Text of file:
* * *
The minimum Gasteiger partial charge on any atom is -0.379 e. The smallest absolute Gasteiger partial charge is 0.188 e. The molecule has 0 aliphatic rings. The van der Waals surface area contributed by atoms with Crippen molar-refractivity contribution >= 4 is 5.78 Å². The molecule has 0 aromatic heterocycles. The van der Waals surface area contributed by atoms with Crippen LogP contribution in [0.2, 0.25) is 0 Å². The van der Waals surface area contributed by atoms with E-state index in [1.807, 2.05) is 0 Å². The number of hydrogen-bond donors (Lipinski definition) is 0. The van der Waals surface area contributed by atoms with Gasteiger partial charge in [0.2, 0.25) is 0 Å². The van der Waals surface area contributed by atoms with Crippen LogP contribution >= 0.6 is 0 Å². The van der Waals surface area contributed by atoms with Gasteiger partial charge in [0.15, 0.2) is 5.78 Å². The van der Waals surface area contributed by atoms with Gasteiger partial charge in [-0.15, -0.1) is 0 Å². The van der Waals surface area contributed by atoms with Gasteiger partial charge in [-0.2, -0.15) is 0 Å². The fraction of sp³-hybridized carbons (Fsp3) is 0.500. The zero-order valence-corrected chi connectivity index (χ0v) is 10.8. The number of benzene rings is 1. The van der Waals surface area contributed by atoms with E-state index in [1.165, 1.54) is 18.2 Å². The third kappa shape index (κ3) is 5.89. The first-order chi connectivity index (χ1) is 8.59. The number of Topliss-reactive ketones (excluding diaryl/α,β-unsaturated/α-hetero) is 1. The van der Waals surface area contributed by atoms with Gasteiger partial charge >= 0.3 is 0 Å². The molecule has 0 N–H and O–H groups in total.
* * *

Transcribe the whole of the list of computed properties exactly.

The minimum Gasteiger partial charge on any atom is -0.379 e. The smallest absolute Gasteiger partial charge is 0.188 e. The molecule has 0 aliphatic rings. The van der Waals surface area contributed by atoms with Crippen molar-refractivity contribution >= 4 is 5.78 Å². The molecule has 0 aromatic heterocycles. The van der Waals surface area contributed by atoms with Crippen LogP contribution in [0.2, 0.25) is 0 Å². The van der Waals surface area contributed by atoms with E-state index in [1.807, 2.05) is 0 Å². The number of hydrogen-bond donors (Lipinski definition) is 0. The van der Waals surface area contributed by atoms with Gasteiger partial charge in [0.2, 0.25) is 0 Å². The van der Waals surface area contributed by atoms with Crippen LogP contribution >= 0.6 is 0 Å². The van der Waals surface area contributed by atoms with Gasteiger partial charge in [0.15, 0.2) is 5.78 Å². The van der Waals surface area contributed by atoms with Gasteiger partial charge in [-0.15, -0.1) is 0 Å². The van der Waals surface area contributed by atoms with Gasteiger partial charge in [-0.2, -0.15) is 0 Å². The fraction of sp³-hybridized carbons (Fsp3) is 0.500. The zero-order valence-corrected chi connectivity index (χ0v) is 10.8. The number of benzene rings is 1. The van der Waals surface area contributed by atoms with E-state index in [1.165, 1.54) is 18.2 Å². The third kappa shape index (κ3) is 5.89. The first-order chi connectivity index (χ1) is 8.59. The number of Topliss-reactive ketones (excluding diaryl/α,β-unsaturated/α-hetero) is 1. The van der Waals surface area contributed by atoms with Gasteiger partial charge >= 0.3 is 0 Å². The molecule has 0 N–H and O–H groups in total.